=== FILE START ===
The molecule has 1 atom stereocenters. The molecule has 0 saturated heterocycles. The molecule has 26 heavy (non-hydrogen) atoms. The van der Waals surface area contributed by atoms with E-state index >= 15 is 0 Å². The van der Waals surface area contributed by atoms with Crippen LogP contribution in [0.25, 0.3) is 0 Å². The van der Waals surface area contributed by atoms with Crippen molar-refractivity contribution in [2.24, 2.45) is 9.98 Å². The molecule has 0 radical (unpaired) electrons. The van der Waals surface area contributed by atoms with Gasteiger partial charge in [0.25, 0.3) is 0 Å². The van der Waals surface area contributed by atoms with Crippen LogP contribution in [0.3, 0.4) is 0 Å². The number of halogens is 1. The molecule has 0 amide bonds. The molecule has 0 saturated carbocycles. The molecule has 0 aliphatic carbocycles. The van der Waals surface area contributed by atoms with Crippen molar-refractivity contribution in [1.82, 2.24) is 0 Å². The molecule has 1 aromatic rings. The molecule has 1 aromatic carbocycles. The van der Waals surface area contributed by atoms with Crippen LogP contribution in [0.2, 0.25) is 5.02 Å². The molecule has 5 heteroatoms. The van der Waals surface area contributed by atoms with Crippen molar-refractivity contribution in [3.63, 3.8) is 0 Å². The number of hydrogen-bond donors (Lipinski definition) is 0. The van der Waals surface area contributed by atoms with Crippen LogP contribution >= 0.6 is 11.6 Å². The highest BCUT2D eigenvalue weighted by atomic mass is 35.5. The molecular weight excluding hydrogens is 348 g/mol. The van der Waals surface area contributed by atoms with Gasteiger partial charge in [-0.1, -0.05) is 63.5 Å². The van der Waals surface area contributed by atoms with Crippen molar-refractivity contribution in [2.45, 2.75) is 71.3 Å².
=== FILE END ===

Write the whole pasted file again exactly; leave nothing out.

The molecule has 1 atom stereocenters. The molecule has 0 saturated heterocycles. The molecule has 26 heavy (non-hydrogen) atoms. The van der Waals surface area contributed by atoms with E-state index >= 15 is 0 Å². The van der Waals surface area contributed by atoms with Crippen LogP contribution in [0.25, 0.3) is 0 Å². The van der Waals surface area contributed by atoms with Crippen molar-refractivity contribution in [2.24, 2.45) is 9.98 Å². The molecule has 0 radical (unpaired) electrons. The van der Waals surface area contributed by atoms with Gasteiger partial charge in [0.25, 0.3) is 0 Å². The van der Waals surface area contributed by atoms with Crippen LogP contribution in [0.3, 0.4) is 0 Å². The number of halogens is 1. The molecule has 0 amide bonds. The molecule has 0 saturated carbocycles. The molecule has 0 aliphatic carbocycles. The van der Waals surface area contributed by atoms with Crippen molar-refractivity contribution in [1.82, 2.24) is 0 Å². The molecule has 1 aromatic rings. The molecule has 1 aromatic carbocycles. The van der Waals surface area contributed by atoms with Crippen LogP contribution in [0.2, 0.25) is 5.02 Å². The molecule has 5 heteroatoms. The van der Waals surface area contributed by atoms with Crippen molar-refractivity contribution in [3.63, 3.8) is 0 Å². The number of hydrogen-bond donors (Lipinski definition) is 0. The van der Waals surface area contributed by atoms with Crippen LogP contribution >= 0.6 is 11.6 Å². The highest BCUT2D eigenvalue weighted by atomic mass is 35.5. The molecular weight excluding hydrogens is 348 g/mol. The van der Waals surface area contributed by atoms with Gasteiger partial charge in [-0.1, -0.05) is 63.5 Å². The van der Waals surface area contributed by atoms with Crippen molar-refractivity contribution in [2.45, 2.75) is 71.3 Å².